Is the PC dying a slow, horrible death?
The majority of the PC tech world has fallen into a dystopian stupor. Monolithic corporations are now led by aging CEOs who seek solace in the comfort of profit and ego, rather than innovation.
Unfortunately, evolution - rather than revolution - is the name of the game in 2011.
Thinking of designing a new GPU with fresh architecture? Well, hey, why bother? Just upgrade the previous iteration, slap a fresh coat of paint on the sucker, come up with an obscure "code" name, and voilà!
We all know that fanbois and sellout hacks are easily distracted by the promise of free bling, the obscure joy of transistor counting, and the narcissistic pleasures of benchmarking a new graphics card to death.
Of course, the CPU universe suffers from a similar malady.
It repeats the phrase "Moore's law" like a broken record, pledges allegiance to x86 architecture on a daily basis, and can't remember the last time an exciting press release was e-mailed to lazy journalists getting high off their own incompetence.
The 8086 was launched in 1978. How much longer are we going to be held hostage to an aging, decaying architecture whose golden years have passed into distant memory?
And no, adding another core, implementing (long-overdue) load balancing, reducing power consumption and combining the CPU and GPU onto a single piece of silicon isn't going to make it all better.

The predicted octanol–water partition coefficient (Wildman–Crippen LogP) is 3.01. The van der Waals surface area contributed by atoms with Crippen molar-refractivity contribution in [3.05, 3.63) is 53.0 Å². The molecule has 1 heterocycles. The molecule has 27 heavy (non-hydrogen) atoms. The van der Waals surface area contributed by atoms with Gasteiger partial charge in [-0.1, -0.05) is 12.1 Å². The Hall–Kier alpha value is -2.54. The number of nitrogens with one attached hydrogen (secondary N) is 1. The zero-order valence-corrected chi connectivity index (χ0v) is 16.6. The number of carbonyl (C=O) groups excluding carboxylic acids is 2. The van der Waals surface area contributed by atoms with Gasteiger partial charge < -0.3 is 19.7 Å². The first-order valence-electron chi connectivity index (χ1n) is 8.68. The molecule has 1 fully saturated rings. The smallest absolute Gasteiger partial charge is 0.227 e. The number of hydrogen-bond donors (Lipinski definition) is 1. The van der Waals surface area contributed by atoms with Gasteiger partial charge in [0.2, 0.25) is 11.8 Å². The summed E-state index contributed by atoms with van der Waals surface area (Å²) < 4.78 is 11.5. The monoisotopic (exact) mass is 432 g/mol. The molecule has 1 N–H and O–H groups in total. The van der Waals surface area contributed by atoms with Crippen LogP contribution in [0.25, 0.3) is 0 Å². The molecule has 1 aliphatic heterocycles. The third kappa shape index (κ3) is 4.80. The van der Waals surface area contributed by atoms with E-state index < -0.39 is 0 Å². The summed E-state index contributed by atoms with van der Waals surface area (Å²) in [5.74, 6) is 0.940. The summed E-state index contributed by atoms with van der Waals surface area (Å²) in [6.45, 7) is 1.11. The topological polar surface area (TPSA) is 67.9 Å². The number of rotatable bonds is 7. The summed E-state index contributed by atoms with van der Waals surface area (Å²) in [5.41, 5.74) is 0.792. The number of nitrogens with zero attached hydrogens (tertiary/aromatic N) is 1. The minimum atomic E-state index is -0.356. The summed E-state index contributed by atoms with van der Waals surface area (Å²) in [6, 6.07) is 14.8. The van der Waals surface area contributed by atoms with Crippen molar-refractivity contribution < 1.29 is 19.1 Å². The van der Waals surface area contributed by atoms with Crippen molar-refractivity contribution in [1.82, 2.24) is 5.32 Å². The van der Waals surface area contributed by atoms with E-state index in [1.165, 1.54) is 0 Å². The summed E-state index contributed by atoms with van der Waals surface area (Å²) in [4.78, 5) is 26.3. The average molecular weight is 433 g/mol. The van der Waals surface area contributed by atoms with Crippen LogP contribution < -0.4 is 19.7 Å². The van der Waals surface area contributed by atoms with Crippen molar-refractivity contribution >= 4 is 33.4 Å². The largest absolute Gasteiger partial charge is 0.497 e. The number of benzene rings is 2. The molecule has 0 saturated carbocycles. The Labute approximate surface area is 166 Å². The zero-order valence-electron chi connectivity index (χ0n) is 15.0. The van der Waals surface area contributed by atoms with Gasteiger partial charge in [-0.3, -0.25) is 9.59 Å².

Clearly, the "golden age" of PC computing is dead. And we have killed it. Don't believe me?
Well, do you remember the first time you encountered the scene when watching an Amiga, C64 or PC demo?
Do you recall what it felt like to play Quake in OpenGL using one of the very first 3DFX cards that you installed yourself?
Oh, yeah *that* feeling. Most of us haven't experienced a sense of awe in over 15 years because PC computing has, for the most part, remained static.
Yes, game rigs, desktops, nettops, laptops and notebooks - they are all variations of the same, worn out theme.
Fortunately, all hope is not yet lost. Because there is still one manufacturer which routinely defies mediocrity by designing sexy devices with sleek, intuitive UIs.
And that company is Apple.
Admittedly, Club Cupertino's desktops and laptops are (currently) powered by the same x86 architecture that runs Windows-based PCs.
But at least they are well engineered and run a streamlined operating system that isn't plagued by malware, weighed down with viruses and hobbled by endless security updates.
Of course, Apple is also slowly moving away from x86 architecture and the traditional PC model with its flagship, ARM-driven iPad that seems destined to replace PCs in the not-too-distant future.
So, give the masses enough haptic feedback and a more user friendly QWERTY-based design, and we can finally retire our keyboard-shackled laptops like the Remington typewriter of yore.
Sound crazy? Maybe.
Sure, there will always be a market for PCs, whether in the enterprise, as home-based entertainment servers (although such systems can be easily replaced by set-top boxes) or tricked-out rigs for hardcore gamers.
But for the rest of us? All we need is a next-gen iPad (or smartphone) with just a little more processing power, backed by an infinite cloud and significantly higher bandwidth.
Hey, I don't know about you, but I can't wait to get there!